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Editorial: ROK must quickly present measures to settle issue of wartime workers

  • November 30, 2018
  • , The Japan News , 7:48 p.m.
  • English Press

The unsettling prospect that the legal foundation of the Japan-South Korea relationship is being undermined due to a series of unjust rulings by South Korean courts is progressing in reality. The administration of South Korean President Moon Jae In must present measures for a solution as soon as possible.


South Korea’s Supreme Court has dismissed an appeal by Mitsubishi Heavy Industries Ltd. in a lawsuit filed by five former requisitioned workers who were mobilized from the Korean Peninsula during wartime. A high court decision that ordered the company to pay about ¥8 million in damages to each plaintiff was finalized.


The top court has also upheld a lower court decision in a similar damages lawsuit filed by other plaintiffs, including South Korean women mobilized to a wartime munitions factory in Nagoya as members of the female volunteer corps.


These rulings followed the South Korean top court decision in late October that ordered Nippon Steel & Sumitomo Metal Corp. to pay compensation money. It is inevitable that similar rulings will continue. There is a possibility that new lawsuits will be filed.


Adverse effects on corporate activities of Japanese firms that are ordered to pay compensation — including the possible seizure in South Korea of their property — are a concern.


In its series of decisions, the South Korean Supreme Court upheld the plaintiffs’ right to seek compensation based on a unilateral view that Japan’s colonial rule was illegal.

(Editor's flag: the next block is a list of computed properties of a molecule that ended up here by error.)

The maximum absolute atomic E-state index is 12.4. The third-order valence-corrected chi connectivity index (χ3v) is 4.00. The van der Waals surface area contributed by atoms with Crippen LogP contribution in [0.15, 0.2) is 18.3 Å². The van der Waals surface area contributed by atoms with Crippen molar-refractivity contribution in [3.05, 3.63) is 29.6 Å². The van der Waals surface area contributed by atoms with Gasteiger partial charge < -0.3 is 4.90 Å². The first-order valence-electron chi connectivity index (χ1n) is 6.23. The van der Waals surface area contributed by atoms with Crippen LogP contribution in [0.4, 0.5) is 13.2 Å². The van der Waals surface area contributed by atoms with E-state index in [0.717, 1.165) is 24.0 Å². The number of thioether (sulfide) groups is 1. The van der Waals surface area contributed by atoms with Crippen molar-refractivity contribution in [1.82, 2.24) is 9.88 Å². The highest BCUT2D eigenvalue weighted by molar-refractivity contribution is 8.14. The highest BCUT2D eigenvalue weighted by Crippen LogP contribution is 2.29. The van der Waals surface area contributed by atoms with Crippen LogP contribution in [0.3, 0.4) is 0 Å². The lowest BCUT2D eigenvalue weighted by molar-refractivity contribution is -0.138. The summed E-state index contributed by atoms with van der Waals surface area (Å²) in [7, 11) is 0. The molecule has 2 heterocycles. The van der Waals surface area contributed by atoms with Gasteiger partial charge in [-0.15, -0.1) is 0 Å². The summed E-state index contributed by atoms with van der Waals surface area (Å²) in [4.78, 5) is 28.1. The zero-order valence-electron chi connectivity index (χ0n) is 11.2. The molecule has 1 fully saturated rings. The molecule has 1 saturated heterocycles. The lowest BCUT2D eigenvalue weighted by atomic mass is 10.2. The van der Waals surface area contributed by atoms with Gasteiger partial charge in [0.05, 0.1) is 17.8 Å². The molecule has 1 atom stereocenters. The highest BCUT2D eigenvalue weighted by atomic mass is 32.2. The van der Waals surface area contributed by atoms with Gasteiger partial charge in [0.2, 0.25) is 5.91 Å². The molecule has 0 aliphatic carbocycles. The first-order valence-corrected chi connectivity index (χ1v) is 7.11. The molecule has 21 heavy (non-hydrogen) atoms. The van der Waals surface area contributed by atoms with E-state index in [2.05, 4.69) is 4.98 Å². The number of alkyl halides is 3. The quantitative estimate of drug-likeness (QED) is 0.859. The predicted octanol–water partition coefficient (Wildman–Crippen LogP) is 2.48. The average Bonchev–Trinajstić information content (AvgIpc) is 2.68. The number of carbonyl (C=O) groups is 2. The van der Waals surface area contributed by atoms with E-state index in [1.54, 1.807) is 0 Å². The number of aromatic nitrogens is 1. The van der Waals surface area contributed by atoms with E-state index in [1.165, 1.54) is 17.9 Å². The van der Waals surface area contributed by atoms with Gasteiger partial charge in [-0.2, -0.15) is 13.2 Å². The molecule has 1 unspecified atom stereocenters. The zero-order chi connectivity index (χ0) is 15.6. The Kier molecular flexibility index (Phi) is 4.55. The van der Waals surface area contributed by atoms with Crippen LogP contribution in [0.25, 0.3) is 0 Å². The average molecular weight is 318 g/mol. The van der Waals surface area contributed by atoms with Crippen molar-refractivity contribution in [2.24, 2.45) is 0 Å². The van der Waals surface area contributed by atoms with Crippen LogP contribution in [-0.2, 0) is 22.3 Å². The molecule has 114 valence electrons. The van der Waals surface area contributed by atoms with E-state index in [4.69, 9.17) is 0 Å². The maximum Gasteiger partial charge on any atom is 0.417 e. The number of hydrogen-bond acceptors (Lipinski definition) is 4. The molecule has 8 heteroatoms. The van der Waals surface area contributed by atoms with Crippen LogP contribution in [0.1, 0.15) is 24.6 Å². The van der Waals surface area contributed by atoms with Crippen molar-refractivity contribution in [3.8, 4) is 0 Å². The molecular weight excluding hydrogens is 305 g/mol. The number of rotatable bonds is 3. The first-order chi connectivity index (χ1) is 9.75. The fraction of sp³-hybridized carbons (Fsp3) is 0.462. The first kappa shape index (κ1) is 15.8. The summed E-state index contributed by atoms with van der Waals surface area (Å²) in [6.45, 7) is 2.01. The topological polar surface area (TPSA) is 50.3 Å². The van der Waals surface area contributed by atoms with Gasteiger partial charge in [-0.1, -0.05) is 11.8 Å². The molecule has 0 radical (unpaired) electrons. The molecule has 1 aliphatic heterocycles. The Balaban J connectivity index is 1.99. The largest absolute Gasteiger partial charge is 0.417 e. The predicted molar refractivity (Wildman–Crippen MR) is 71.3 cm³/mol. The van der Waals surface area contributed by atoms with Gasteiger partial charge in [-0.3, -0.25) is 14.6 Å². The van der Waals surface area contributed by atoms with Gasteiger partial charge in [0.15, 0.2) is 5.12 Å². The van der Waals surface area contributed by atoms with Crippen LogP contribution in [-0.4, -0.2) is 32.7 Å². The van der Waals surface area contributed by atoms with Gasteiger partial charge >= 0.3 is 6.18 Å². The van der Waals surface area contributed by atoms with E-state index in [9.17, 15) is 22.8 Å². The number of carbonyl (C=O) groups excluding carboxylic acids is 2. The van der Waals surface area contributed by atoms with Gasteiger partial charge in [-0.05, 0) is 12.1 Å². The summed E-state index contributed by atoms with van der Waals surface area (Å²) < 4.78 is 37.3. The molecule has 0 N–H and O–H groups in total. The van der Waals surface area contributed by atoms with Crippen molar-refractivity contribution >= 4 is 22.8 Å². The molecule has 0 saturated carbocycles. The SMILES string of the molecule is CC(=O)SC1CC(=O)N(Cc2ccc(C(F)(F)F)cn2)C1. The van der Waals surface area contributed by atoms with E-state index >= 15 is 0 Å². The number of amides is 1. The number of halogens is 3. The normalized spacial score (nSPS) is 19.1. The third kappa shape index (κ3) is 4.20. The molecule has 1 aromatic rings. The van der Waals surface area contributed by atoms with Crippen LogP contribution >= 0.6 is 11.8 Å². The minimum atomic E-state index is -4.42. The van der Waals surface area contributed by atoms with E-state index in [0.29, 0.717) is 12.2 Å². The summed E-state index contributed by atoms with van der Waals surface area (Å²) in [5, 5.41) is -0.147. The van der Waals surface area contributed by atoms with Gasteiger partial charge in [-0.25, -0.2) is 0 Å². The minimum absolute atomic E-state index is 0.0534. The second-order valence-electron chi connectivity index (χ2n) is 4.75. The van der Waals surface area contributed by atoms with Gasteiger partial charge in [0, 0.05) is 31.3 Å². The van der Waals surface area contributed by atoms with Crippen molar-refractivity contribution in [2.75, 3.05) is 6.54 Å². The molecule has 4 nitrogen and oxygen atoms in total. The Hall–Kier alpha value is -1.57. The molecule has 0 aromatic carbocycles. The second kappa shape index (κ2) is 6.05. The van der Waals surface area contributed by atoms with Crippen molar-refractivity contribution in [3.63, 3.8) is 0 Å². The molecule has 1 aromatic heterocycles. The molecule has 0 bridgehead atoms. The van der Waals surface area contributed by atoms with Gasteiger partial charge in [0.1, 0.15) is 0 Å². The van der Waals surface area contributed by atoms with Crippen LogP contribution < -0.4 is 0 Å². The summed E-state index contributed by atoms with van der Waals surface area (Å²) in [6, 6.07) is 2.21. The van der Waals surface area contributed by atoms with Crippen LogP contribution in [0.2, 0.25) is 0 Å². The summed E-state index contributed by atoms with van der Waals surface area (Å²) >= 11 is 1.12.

When relations between Japan and South Korea were normalized in 1965, the two countries concluded the Agreement on the Settlement of Problems concerning Property and Claims and on Economic Cooperation, in which the issue of claims was confirmed to have been “settled completely and finally.” Therefore, the South Korean rulings obviously run counter to the bilateral agreement. Moreover, past South Korean administrations have acknowledged that the issue of requisitioned workers was subject to the agreement.


Don’t repeat mistake


It cannot be overlooked that the South Korean government has been slow in taking responsive action despite Japan-South Korea relations having worsened over court battles on the issue of requisitioned workers. Seoul has been studying how to deal with the situation, with the initiative taken by Prime Minister Lee Nak Yeon. But it has yet to put forth concrete steps, limiting its action to hearing opinions from experts.


It is hard to understand that Moon has kept silence on the court rulings. It is imperative for his administration to work toward expanding compensation for former requisitioned workers on its own responsibility and coming up with measures to prevent Japanese firms concerned from receiving disadvantages from the court decisions.


Foreign Minister Taro Kono has called for Seoul to correct, as soon as possible, “the situation of international law being violated” that threatens to overthrow the foundation of the bilateral agreement. Depending on how Seoul responds, Japan will “take resolute actions, including seeking judgments of an international court and taking countermeasures.” Kono had every reason to issue such a warning.


The Japanese government needs to take concerted action in close cooperation with the companies that are defendants in the lawsuits on South Korean former requisitioned workers.


The government has launched a project to compile English-language documents rebutting the South Korean court rulings, to distribute them at international conferences and on other occasions. On the issue of so-called comfort women, the government’s explanations to the international community were delayed, allowing the misunderstanding that they were akin to “sex slaves” to spread even to the United States and European countries. The same mistake should not be repeated.

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